Holiday Blues and The Winter Slump
The days have gotten shorter and the nights exceedingly colder.
Students around the country cram in as much information into their heads before final exams and semester breaks. Applications for graduate school and jobs are nervouslylooked over and finally turned in. Mothers and fathers work to prepare and brace themselves for a huge wave ofkids returning home after years with an empty nest. Friends are reunited after attending different schools. Families from far away places finally come together to share love and create memories with one another. Decorative lights come up and battle the dark persistent cold outside. The holiday season is known for bringing more joy into our lives.
And yet, the cold introduces a certain solemnness despite the celebrations and merriment frequently observed alongside it. Winter inspires an urge to stay indoors, to feelmore comfortable, whether at home at the expense ofhaving company or snuggled under a thick blanket in front of a burning fire. And sometimes these urges start to feel more necessary than usual, taking over our days and interfering with our lives.
Seasonal affective disorder (SAD), or winter depression has been shown to strongly affect those living farthest from the equator and is also more prevalent among women than men (National, 2012). SAD is characterized by recurrentdepressive episodes during specific seasons such as the late fall and winter. Symptoms most commonly include (but are not limited to) oversleeping, daytime fatigue, lethargy, increased eating, weight gain, hopelessness, lack of interest in social activities, and even suicidal thoughts.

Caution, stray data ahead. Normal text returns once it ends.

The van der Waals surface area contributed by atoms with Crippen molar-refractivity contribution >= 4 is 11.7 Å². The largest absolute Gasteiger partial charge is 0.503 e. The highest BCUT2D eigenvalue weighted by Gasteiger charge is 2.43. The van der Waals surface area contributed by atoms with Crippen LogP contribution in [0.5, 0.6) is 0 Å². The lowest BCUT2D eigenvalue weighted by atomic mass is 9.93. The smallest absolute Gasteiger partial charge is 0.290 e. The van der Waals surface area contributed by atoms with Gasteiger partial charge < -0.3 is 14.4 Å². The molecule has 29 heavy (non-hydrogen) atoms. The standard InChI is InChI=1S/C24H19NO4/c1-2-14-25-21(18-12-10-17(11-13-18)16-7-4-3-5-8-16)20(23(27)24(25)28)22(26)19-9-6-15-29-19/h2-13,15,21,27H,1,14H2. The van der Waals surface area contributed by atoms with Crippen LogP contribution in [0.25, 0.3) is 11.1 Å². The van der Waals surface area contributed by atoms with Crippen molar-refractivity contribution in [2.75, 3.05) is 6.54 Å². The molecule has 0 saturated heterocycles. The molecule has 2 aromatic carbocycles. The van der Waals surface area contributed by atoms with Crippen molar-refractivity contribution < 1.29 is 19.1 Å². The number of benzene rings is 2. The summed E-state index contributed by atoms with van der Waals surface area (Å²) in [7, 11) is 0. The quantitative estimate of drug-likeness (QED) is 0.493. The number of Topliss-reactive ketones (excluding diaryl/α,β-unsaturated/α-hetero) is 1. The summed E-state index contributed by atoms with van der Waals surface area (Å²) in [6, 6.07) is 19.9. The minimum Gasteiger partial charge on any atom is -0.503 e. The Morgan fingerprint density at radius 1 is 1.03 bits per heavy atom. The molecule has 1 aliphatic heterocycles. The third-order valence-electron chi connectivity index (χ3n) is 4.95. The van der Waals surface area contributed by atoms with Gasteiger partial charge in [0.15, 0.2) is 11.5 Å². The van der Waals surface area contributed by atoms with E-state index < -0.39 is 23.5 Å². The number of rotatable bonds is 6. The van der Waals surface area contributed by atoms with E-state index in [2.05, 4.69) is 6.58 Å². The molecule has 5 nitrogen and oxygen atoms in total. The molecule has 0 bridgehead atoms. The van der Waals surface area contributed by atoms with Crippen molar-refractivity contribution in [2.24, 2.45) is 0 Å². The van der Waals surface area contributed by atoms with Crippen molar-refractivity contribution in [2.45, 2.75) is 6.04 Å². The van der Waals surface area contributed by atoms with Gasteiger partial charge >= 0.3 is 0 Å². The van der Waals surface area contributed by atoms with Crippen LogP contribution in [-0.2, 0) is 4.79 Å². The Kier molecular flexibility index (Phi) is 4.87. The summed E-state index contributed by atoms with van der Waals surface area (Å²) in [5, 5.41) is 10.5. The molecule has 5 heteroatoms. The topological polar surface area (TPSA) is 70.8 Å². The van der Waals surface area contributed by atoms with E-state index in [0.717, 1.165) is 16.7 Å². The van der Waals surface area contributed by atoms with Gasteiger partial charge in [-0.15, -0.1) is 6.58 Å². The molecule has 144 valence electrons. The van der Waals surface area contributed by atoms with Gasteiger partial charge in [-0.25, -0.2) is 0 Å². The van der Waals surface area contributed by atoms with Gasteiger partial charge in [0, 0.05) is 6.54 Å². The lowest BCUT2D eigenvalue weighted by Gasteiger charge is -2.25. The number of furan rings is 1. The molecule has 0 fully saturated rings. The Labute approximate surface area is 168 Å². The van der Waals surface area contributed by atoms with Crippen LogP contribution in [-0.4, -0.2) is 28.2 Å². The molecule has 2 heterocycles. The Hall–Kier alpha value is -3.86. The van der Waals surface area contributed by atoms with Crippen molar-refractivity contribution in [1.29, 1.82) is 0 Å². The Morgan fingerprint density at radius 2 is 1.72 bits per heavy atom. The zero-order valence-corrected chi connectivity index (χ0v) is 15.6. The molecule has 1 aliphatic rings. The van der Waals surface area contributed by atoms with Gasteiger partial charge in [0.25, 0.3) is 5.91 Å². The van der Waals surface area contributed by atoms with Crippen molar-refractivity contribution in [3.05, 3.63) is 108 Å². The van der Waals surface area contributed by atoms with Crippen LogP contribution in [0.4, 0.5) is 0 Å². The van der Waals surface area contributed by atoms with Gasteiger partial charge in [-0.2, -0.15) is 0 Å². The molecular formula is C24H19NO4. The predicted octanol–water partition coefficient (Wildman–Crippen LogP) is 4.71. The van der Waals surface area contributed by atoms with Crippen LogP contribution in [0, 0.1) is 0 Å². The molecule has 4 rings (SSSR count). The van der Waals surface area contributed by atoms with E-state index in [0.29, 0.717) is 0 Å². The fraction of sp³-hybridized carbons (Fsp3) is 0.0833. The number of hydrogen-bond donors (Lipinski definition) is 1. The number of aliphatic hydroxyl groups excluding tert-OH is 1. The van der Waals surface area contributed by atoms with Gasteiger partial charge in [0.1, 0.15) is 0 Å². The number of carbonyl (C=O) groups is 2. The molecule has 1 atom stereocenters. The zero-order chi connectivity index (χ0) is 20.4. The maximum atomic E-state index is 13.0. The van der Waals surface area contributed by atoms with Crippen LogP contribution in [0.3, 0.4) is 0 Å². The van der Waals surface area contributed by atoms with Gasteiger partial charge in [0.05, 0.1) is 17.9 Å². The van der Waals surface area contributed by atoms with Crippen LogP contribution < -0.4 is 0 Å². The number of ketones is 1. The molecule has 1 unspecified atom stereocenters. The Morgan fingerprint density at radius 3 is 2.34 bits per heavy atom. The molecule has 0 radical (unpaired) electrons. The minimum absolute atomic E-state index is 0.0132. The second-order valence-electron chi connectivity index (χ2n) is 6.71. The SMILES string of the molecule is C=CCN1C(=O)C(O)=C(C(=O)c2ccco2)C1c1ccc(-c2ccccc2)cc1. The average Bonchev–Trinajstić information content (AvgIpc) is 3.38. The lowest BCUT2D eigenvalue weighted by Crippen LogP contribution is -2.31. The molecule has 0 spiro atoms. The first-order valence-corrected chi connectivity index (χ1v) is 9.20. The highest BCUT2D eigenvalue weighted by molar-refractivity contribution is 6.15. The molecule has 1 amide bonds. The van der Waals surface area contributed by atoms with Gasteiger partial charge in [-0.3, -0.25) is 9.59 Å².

If you or a friend may be exhibiting these characteristics it may be helpful to explore a knowledgeable resource and find an effective treatment plan.
All too often people we care about lose sight of the warmth and light blessed in their life when confronted by the constant cold and darkness surrounding their days. Therapy can be the small nudge to keep you or a loved one floating during troubled waters.
If you notice someone who has started to miss class or work regularly it may beneficial to touch base. For further information contact Healing Hidden Hurts at 888.349.1116.
National Alliance On Mental Illness (NAMI). Seasonal Affective Disorder (SAD). (2012, December). Retrieved from http://www.nami.org/Template.cfm?Section=By_Illness&Template=/ContentManagement/ContentDisplay.cfm&ContentID=23051
Rosenthal, N. E., Sack, D. A., Gillin, J. C., Lewy, A. J., Goodwin, F. K., Davenport, Y., … & Wehr, T. A. (1984). Seasonal affective disorder: a description of the syndrome and preliminary findings with light therapy. Archives of General Psychiatry, 41(1), 72.